The third book of Clarke’s Odyssey series is a very different one than the previous two.  While the first two were mostly mysteries of the universe (or at least the solar system), 2063‘s element of mystery is really centered on the actions of humanity.  While there is the element of the ever-enigmatic monolith, it doesn’t have as great a role in this novel as the other books.

The book opens with Heywood Floyd getting ready to hop on the passenger spaceship Universe-one of the first of its kind.  Its goal is to land on Halley’s Comet, finally making its return after its decades-long orbit.  Heywood’s getting pretty old-after all, he’s been around since the original novel-but he’s had some help by medical technology and an unforeseen side effect of hibernation on his trip in the last book.

However, the trip gets interrupted when the sister ship of the Universe crashes in what may be the worst possible place in the solar system-and among the crew is Heywood’s grandson, Chris.  The reasons for that crash involve secrets kept by a passenger, and believe me, it’s a whopper.

As far as plot goes, this is a pretty simple one.  What makes this book a good read is the events that surround all of this.  While once again, some of the events in the book have been completely invalidated by time (I’m sure I would have noticed if long distance rates were abolished on 12/1/2000), it does have a marvelous look at how humanity may change in the not-too-distant future.  There’s a great deal of geopolitical changes, as well as the indication that humanity might actually put aside war (for the most part), and mankind’s resources are primarily channeled to the exploration of space, and rebuilding the damage done to Earth.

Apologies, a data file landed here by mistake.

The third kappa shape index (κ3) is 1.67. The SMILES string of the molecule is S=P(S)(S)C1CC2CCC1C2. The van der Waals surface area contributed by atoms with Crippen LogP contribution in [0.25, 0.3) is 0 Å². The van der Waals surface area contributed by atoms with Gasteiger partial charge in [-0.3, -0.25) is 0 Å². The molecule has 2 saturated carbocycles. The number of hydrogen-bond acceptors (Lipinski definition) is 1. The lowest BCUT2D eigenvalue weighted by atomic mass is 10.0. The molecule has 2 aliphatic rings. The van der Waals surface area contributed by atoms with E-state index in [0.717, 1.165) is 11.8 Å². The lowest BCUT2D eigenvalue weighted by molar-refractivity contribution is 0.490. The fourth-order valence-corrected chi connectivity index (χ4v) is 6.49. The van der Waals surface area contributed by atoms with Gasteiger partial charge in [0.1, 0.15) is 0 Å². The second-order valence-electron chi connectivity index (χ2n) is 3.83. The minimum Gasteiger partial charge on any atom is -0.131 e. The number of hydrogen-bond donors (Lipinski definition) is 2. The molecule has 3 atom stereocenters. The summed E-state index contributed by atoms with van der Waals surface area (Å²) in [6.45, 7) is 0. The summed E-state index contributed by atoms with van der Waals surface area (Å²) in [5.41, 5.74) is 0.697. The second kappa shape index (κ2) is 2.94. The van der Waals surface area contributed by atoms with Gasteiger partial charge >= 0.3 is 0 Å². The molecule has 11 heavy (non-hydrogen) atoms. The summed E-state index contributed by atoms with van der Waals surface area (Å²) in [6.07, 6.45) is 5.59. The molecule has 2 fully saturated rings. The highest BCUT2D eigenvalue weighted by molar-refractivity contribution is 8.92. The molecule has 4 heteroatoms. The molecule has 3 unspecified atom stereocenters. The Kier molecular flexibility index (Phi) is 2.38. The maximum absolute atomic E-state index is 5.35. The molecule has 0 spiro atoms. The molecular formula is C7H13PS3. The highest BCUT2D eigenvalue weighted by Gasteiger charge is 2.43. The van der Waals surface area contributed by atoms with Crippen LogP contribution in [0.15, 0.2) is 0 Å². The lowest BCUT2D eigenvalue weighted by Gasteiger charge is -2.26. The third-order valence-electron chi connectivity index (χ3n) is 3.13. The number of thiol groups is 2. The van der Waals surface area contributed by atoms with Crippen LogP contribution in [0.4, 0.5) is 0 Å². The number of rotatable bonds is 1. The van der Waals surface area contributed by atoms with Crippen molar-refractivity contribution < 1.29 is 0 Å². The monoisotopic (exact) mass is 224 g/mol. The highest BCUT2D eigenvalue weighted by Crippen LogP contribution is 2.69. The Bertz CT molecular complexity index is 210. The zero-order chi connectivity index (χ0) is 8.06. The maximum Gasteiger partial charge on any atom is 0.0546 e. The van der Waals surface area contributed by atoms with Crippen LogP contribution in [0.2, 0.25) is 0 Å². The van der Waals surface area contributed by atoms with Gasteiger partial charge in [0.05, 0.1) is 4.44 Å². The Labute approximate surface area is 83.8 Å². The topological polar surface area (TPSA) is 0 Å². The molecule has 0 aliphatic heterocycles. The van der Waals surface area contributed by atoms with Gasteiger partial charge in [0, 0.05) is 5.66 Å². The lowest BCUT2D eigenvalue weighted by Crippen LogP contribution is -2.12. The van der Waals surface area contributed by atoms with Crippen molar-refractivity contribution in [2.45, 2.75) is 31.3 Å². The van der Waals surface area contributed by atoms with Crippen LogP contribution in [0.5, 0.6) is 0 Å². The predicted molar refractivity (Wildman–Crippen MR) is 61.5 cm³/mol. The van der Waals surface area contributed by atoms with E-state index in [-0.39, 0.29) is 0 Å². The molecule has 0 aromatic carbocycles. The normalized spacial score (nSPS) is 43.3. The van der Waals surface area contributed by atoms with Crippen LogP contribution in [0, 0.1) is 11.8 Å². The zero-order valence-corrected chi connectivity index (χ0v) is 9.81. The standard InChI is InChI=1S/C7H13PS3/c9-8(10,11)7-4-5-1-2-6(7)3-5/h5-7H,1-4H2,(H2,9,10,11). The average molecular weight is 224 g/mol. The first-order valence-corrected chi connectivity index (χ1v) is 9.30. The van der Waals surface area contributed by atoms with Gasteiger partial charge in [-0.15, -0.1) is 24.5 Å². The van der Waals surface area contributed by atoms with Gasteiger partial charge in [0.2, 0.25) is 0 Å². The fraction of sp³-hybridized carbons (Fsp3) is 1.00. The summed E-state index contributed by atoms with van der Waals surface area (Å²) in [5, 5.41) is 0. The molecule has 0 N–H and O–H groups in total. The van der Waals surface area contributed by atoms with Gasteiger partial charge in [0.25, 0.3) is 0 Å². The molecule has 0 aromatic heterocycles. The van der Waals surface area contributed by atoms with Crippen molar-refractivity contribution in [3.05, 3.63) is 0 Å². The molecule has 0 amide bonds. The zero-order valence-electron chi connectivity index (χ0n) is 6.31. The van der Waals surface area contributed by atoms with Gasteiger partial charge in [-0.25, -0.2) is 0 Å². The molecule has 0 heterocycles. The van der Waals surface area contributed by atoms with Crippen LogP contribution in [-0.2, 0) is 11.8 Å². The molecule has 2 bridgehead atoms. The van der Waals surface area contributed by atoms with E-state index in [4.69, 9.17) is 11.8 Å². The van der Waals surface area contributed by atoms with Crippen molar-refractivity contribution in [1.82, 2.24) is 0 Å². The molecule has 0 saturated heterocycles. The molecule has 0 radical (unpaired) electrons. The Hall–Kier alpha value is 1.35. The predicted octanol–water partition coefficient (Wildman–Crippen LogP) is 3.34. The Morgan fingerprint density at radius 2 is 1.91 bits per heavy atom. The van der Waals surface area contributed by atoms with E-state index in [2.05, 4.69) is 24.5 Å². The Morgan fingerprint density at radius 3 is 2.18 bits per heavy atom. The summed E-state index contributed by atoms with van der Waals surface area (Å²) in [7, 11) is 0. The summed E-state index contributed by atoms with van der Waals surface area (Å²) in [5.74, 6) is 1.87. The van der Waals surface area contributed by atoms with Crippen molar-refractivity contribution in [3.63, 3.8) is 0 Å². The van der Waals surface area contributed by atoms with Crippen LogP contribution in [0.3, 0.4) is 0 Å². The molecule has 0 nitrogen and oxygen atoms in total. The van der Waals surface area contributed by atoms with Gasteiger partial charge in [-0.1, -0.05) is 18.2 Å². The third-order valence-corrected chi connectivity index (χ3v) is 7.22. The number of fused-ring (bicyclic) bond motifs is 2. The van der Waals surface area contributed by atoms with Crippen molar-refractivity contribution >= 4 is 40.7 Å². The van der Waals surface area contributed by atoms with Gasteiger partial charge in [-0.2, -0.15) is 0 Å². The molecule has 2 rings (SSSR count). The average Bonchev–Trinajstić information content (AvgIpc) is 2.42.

Clarke continues to impress me with his descriptions of a future that could be.  Even though the timing is off, especially as seen by today’s eyes, almost everything described in the book felt to me like they could happen.  This is a far more believable variety of science fiction than many other books I review, and while I can’t say that any sort of science fiction is better than another, I have to say that this style very much appealed to me.  Who wouldn’t want to see humanity working towards better things than killing each other off?  Of course, the crash does highlight the fact that there are some elements of humanity that still see violence as a nice way to achieve its goals….

To be honest, I much preferred the exploration of Halley’s Comet to the later events of the book-although I’m not taking away anything from the events of the crash and afterwards.  The big secret, as I said, is a biggie, and explains a great deal of the activity following the crash.  And of course, because this a book in the Odyssey series, it wouldn’t be complete without some input by the being once known as David Bowman.

2063 had the advantage of being completely Clarke’s own-no movie screenplay based on it, or vice versa.  It stands well on its own, though.  To anyone who prefers their sci-fi without the lasers and spaceship battles, and more on the human achievement-this one’s for you.  You won’t be disappointed.

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Destiny’s Way, by Walter Jon Williams

destinyswayYou don’t know my students.  You don’t know how impulsive and reckless they are.  Don’t judge them all by Jacen.  Kyp Durron killed millions.